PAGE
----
Offer and Acceptance in UK Law

Leading Cases
  • Trentham (G Percy) Ltd v Archital Luxfer Ltd
    • Court of Appeal (Civil Division)
    • 20 Jul 1992

    The fact that the transaction was performed on both sides will often make it unrealistic to argue that there was no intention to enter into legal relations. It will often make it difficult to submit that the contract is void for vagueness or uncertainty. Specifically, the fact that the transaction is executed makes it easier to imply a term resolving any uncertainty, or, alternatively, it may make it possible to treat a matter not finalised in negotiations as inessential.

  • Tekdata Interconnections Ltd v Amphenol Ltd
    • Court of Appeal (Civil Division)
    • 19 Nov 2009

    In my judgment, it is not possible to lay down a general rule that will apply in all cases where there is a battle of the forms. It always depends on an assessment of what the parties must objectively be taken to have intended.

  • Apple Corps Ltd v Apple Computer Inc. [ChD]
    • Chancery Division
    • 07 Apr 2004

    On the facts of this particular case, that would coincide with the clearly expressed intentions of the parties that neither wished to give the other an advantage in terms of governing law and jurisdiction, and although introducing the somewhat random element of offer and acceptance into the concept might be said in one sense to coincide with their respective wishes, and although their expressed wishes did not go so far as to encompass the place of contracting, it seems to me that there is a good arguable case for saying that a dual place of contracting coincides rather more closely with the intentions of the parties.

  • Blackpool and Fylde Aero Club Ltd v Blackpool Borough Council
    • Court of Appeal (Civil Division)
    • 25 May 1990

    I readily accept that contracts are not to be lightly implied. Having examined what the parties said and did, the court must be able to conclude with confidence both that the parties intended to create contractual relations and that the agreement was to the effect contended for. It must also, in most cases, be able to answer the question posed by Mustill LJ in The Kapetan Markos N.L. (NO.2) [1987] 2 Ll. 321 at 331: "What was the mechanism for offer and acceptance?" 321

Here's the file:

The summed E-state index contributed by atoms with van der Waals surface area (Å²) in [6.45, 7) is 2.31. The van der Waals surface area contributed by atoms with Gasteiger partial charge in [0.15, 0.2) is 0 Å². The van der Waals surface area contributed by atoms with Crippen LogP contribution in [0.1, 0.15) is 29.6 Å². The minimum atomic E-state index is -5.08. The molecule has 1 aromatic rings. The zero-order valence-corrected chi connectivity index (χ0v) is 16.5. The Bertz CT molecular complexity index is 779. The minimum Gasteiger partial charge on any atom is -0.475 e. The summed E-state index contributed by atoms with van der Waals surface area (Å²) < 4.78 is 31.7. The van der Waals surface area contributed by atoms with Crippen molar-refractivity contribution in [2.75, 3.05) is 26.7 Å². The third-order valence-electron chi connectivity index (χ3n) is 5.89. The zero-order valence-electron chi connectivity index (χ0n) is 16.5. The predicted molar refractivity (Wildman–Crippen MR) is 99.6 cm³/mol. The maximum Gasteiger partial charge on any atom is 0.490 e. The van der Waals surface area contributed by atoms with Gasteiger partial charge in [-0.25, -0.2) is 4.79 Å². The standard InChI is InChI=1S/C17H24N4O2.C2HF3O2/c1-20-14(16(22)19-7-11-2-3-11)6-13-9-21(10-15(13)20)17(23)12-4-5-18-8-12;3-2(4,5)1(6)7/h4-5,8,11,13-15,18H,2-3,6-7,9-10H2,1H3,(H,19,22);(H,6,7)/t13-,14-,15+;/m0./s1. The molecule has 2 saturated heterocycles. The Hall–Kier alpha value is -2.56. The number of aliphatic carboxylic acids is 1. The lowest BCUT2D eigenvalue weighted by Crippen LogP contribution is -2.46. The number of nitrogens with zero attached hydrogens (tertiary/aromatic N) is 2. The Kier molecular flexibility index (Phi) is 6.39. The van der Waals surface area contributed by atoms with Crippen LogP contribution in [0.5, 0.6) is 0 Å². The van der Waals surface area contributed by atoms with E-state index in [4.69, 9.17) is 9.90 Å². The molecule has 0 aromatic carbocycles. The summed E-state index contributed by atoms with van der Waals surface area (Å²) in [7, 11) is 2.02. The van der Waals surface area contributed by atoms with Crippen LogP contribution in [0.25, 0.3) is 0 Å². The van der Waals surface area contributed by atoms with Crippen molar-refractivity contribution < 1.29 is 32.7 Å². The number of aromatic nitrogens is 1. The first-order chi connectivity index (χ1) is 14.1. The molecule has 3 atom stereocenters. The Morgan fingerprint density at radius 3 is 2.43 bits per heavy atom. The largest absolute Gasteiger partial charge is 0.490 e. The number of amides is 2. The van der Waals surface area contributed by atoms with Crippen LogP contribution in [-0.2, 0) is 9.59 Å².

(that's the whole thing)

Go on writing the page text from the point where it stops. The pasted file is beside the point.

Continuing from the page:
• Gibson v Manchester City Council
    • House of Lords
    • 08 Mar 1979

    My Lords, there may be certain types of contract, though I think they are exceptional, which do not fit easily into the normal analysis of a contract as being constituted by offer and acceptance; but a contract alleged to have been made by an exchange of correspondence between the parties in which the successive communications other than the first are in reply to one another, is not one of these.

  • Gibson v Manchester City Council
    • Court of Appeal (Civil Division)
    • 17 Jan 1978

    You should look at the correspondence as a whole and at the conduct of the parties and see therefrom whether the parties have come to an agreement on everything that was material. If by their correspondence and theirconduct you can see an agreement on all material terms, then there is a binding contract in law even though all the formalities have not been gone through, for that proposition I would refer to Brogden v. Metropolitan Railway Company (1877) 2 Appeal Cases 666 House of Lords.

  • Air Studios (Lyndhurst) Ltd T/A Air Entertainment Group v Lombard North Central Plc
    • Queen's Bench Division
    • 09 Nov 2012